Time Found and Lost

(Happy Thanksgiving to all amongst the readership. Given that this post is about leftovers, it’s seasonally appropriate.)

Writers often start things they don’t finish. And they take things that they thought were finished, tear them down, and build something new out of the parts. A good example involves something Eric Clapton worked up with Bonnie Bramlett while he was touring with Delaney and Bonnie. When “She Rides” was finished, however, Clapton and Bramlett decided that the backing track deserved better. So Clapton wrote new lyrics and recorded them over the existing track. The new song, “Let it Rain,” appeared on Clapton’s self-titled debut album in 1970. “She Rides” disappeared into the record company vault until 2006, when it was included on an expanded edition of Eric Clapton.

Here’s another: the magnificent “piano coda” that makes up the last half of “Layla” by Derek and the Dominos is one of the most beautiful pieces of music in rock. It was written by Dominos drummer Jim Gordon as a separate piece, and Eric Clapton was never supposed to hear it. He told a journalist that Gordon would sneak back into the studio when the band’s sessions were done, poaching time to make his own album. When Clapton heard Gordon’s piano piece, he said he’d continue to let Gordon use the studio on the band’s time if he could have that song as the ending for “Layla.” But that’s not the end of the story.

I have several Derek and the Dominos bootlegs in my collection, including a set called Into the Mystic: the Layla Sessions and More, which features alternates, jams, and other audio ephemera recorded about the time the band was making Layla and Other Assorted Love Songs. The Internet is not very forthcoming with the provenance of the stuff. About all we know is that some of it was recorded during the formal sessions for Layla during the summer of 1970, some was recorded at other sessions in Miami (where Layla was recorded), some at Clapton’s house, some at Olympic Studios in London, and some heaven only knows where. Some of it is specifically dated to the spring of 1971, but much of it is undated. A few of the tracks got an official release on the 20th anniversary edition of Layla, and some appear in a different form on later Clapton projects; others don’t even have titles.

Tucked away on one of the six discs that make up Into the Mystic is a completed version of Jim Gordon’s song, the one that became the coda of “Layla.” “Time” is sung by an uncredited vocal group, none of whom sound like either Eric Clapton or Bobby Whitlock, with a very busy vocal arrangement that threatens to swamp the song entirely. It has little guitar at all that I can hear, but there’s a string section and some lovely piano. Clapton told the reporter he didn’t think Gordon ever finished his solo project, but I suspect “Time” might be a remnant of it. Although it’s billed to Derek & the Dominos thanks to its inclusion on Into the Mystic, it doesn’t sound like them at all. If you know anything more about it, help a brother out.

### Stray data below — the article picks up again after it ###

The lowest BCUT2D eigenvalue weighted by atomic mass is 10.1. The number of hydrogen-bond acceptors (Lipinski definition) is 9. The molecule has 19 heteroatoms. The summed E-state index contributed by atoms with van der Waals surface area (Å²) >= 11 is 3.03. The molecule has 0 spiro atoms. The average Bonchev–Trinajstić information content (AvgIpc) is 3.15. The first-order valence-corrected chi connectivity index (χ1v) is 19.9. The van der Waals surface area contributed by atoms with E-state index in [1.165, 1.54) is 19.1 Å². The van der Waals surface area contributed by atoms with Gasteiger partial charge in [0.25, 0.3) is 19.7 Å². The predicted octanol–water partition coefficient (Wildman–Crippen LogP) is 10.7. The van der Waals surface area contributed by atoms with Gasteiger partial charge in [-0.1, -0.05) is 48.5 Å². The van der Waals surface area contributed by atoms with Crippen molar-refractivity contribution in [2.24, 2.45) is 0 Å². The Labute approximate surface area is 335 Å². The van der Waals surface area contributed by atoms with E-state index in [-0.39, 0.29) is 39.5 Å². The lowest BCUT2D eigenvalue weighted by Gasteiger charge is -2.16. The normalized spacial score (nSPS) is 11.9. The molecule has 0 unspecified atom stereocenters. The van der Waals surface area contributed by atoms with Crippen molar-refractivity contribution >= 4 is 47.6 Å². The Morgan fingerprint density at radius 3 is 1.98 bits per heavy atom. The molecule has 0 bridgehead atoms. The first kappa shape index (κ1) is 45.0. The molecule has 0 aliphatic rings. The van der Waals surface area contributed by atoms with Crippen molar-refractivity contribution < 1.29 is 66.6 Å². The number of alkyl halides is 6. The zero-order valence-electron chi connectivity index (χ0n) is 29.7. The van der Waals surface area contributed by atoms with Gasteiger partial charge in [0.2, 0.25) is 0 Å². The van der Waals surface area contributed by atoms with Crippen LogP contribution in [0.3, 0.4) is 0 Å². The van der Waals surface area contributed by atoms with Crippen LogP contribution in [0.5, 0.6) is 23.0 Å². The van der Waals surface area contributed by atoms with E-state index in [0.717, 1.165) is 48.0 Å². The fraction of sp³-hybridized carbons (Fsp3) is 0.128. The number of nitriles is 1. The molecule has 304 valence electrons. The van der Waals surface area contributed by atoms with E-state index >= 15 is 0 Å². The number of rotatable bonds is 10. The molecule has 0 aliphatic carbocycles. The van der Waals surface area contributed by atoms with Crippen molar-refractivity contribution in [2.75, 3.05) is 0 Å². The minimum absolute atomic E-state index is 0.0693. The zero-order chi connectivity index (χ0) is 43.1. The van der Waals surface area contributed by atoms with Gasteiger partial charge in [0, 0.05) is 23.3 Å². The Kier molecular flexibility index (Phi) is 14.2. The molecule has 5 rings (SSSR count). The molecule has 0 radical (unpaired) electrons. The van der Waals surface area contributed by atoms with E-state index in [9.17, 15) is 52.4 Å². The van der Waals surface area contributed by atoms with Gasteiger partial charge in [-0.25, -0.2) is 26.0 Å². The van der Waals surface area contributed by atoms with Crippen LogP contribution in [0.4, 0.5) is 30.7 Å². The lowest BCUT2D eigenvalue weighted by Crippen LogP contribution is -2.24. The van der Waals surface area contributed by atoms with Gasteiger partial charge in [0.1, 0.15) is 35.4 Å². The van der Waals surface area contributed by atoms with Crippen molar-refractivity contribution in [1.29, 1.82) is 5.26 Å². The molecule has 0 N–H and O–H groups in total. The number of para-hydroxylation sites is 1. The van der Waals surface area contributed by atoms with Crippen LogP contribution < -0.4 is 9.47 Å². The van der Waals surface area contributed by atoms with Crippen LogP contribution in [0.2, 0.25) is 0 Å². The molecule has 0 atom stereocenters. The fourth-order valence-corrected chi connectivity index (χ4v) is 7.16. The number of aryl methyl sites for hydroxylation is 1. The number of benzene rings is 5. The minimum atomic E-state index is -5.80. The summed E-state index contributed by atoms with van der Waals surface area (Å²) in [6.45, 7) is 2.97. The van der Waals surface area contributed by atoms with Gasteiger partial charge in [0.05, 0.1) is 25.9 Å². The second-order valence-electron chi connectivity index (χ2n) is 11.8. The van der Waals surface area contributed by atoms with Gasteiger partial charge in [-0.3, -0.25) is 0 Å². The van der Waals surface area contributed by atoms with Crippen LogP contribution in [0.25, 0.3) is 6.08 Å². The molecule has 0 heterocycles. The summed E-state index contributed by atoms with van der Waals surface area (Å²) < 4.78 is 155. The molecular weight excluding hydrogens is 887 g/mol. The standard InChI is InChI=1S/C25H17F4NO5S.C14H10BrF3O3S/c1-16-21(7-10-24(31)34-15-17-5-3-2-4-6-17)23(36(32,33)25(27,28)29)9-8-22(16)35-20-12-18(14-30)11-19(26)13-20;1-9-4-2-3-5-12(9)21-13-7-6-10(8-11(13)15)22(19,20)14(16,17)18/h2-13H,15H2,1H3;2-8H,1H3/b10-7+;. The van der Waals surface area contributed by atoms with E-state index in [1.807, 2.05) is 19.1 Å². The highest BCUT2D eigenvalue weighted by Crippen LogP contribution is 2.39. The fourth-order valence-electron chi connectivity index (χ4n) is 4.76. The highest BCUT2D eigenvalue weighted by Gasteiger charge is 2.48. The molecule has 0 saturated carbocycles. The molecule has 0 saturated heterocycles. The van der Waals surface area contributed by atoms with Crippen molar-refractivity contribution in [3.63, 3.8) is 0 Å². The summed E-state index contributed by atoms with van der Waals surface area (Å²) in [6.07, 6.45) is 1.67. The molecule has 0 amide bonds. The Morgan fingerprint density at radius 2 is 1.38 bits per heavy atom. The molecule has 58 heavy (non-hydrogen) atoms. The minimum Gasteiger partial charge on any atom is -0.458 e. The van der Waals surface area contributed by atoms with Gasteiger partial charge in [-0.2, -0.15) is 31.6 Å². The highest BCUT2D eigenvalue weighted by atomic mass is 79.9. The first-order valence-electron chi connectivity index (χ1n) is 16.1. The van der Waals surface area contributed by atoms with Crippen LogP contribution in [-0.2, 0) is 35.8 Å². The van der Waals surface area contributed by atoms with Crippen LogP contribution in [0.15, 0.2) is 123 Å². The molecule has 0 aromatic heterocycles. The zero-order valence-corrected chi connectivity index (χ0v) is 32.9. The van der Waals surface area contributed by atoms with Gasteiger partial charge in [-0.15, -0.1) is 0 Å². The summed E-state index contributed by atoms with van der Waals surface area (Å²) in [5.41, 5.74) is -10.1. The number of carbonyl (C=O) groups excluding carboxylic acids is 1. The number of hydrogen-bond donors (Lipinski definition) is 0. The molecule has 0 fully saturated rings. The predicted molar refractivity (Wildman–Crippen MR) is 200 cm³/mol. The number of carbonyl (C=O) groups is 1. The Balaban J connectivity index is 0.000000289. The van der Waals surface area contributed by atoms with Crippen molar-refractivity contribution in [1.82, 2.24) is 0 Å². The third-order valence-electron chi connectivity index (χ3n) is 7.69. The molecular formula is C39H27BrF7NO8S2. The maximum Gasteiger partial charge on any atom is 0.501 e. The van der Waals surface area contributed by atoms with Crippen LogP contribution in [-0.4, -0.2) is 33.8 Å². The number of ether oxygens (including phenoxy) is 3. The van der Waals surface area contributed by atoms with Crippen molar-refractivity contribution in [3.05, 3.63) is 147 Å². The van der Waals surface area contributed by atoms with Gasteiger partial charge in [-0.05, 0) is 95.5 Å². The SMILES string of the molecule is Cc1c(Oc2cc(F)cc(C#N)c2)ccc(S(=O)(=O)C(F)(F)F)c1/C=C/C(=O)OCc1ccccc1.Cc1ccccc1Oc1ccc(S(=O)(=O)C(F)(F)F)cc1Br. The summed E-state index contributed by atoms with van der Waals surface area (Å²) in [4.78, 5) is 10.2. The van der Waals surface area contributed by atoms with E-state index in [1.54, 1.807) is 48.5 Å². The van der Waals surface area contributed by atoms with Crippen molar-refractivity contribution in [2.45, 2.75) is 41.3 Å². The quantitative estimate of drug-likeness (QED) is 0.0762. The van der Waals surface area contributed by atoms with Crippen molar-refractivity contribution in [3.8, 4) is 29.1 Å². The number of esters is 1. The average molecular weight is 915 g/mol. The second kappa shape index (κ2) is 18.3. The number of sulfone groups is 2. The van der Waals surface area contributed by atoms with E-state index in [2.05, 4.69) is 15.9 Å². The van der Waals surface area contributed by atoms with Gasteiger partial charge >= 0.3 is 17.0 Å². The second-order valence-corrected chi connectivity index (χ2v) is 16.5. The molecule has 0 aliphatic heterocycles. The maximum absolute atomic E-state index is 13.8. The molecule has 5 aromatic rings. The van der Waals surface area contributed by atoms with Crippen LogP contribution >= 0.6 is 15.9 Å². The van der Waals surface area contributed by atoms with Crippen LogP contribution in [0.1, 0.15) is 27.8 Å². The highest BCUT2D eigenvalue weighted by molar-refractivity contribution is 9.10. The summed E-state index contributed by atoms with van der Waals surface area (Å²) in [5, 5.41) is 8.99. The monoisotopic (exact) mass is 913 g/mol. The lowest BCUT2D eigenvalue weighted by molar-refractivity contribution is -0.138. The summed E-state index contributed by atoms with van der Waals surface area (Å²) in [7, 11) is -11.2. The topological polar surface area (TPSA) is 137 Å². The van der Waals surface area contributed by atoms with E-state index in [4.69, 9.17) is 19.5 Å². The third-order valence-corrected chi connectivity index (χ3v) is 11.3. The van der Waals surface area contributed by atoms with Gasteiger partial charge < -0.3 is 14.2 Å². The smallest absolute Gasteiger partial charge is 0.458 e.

BTW, Jim Gordon’s story has one of the saddest endings in all of rock history. A student of the great drummer Hal Blaine, Gordon played on dozens of famous sessions from the early 60s to the late 70s, after which he became incapacitated by mental illness. In 1983, the voices in his head told him to murder his mother, which he did. Under California law at the time, he wasn’t permitted an insanity defense, and he remains in jail to this day. He was denied parole this past spring.

“Time”/Derek & the Dominos [?]

3 thoughts on “Time Found and Lost

  1. porky

    our local FM classic rock station only plays the long version of “Layla” on their “no commercials” midday segment, when losing airtime is a moot point. Otherwise they play a version that sounds like it was edited with garden shears.

    As an aside, there is a progression in the piano backing of Joe Cocker’s “You Are So Beautiful” that is a direct cop from Gordon’s “Layla” coda.

  2. Pingback: Etched Into History | The Hits Just Keep On Comin'

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